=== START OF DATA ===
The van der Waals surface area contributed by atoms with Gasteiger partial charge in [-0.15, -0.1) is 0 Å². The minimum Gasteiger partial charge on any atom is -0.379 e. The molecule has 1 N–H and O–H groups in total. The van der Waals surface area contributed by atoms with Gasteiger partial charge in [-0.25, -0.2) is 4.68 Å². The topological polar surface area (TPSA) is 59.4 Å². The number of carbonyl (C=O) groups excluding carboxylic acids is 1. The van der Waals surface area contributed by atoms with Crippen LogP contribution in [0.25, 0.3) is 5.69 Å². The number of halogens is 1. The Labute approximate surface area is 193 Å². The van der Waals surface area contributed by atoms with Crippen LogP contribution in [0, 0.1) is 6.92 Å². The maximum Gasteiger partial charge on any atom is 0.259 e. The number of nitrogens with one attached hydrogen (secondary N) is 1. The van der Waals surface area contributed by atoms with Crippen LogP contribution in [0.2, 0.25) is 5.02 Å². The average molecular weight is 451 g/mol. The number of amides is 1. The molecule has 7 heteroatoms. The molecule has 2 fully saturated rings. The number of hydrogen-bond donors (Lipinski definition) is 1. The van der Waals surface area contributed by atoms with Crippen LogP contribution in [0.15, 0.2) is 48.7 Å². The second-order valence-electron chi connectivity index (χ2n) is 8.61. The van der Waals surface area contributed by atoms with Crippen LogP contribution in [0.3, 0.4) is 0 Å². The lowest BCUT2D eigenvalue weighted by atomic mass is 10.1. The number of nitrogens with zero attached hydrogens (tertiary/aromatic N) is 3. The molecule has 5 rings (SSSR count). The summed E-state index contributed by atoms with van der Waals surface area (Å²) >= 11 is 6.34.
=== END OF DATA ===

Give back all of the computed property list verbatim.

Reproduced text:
The van der Waals surface area contributed by atoms with Gasteiger partial charge in [-0.15, -0.1) is 0 Å². The minimum Gasteiger partial charge on any atom is -0.379 e. The molecule has 1 N–H and O–H groups in total. The van der Waals surface area contributed by atoms with Gasteiger partial charge in [-0.25, -0.2) is 4.68 Å². The topological polar surface area (TPSA) is 59.4 Å². The number of carbonyl (C=O) groups excluding carboxylic acids is 1. The van der Waals surface area contributed by atoms with Crippen LogP contribution in [0.25, 0.3) is 5.69 Å². The number of halogens is 1. The Labute approximate surface area is 193 Å². The van der Waals surface area contributed by atoms with Crippen LogP contribution in [0, 0.1) is 6.92 Å². The maximum Gasteiger partial charge on any atom is 0.259 e. The number of nitrogens with one attached hydrogen (secondary N) is 1. The van der Waals surface area contributed by atoms with Crippen LogP contribution in [0.2, 0.25) is 5.02 Å². The average molecular weight is 451 g/mol. The number of amides is 1. The molecule has 7 heteroatoms. The molecule has 2 fully saturated rings. The number of hydrogen-bond donors (Lipinski definition) is 1. The van der Waals surface area contributed by atoms with Crippen LogP contribution in [0.15, 0.2) is 48.7 Å². The second-order valence-electron chi connectivity index (χ2n) is 8.61. The van der Waals surface area contributed by atoms with Crippen LogP contribution in [0.3, 0.4) is 0 Å². The lowest BCUT2D eigenvalue weighted by atomic mass is 10.1. The number of nitrogens with zero attached hydrogens (tertiary/aromatic N) is 3. The molecule has 5 rings (SSSR count). The summed E-state index contributed by atoms with van der Waals surface area (Å²) >= 11 is 6.34.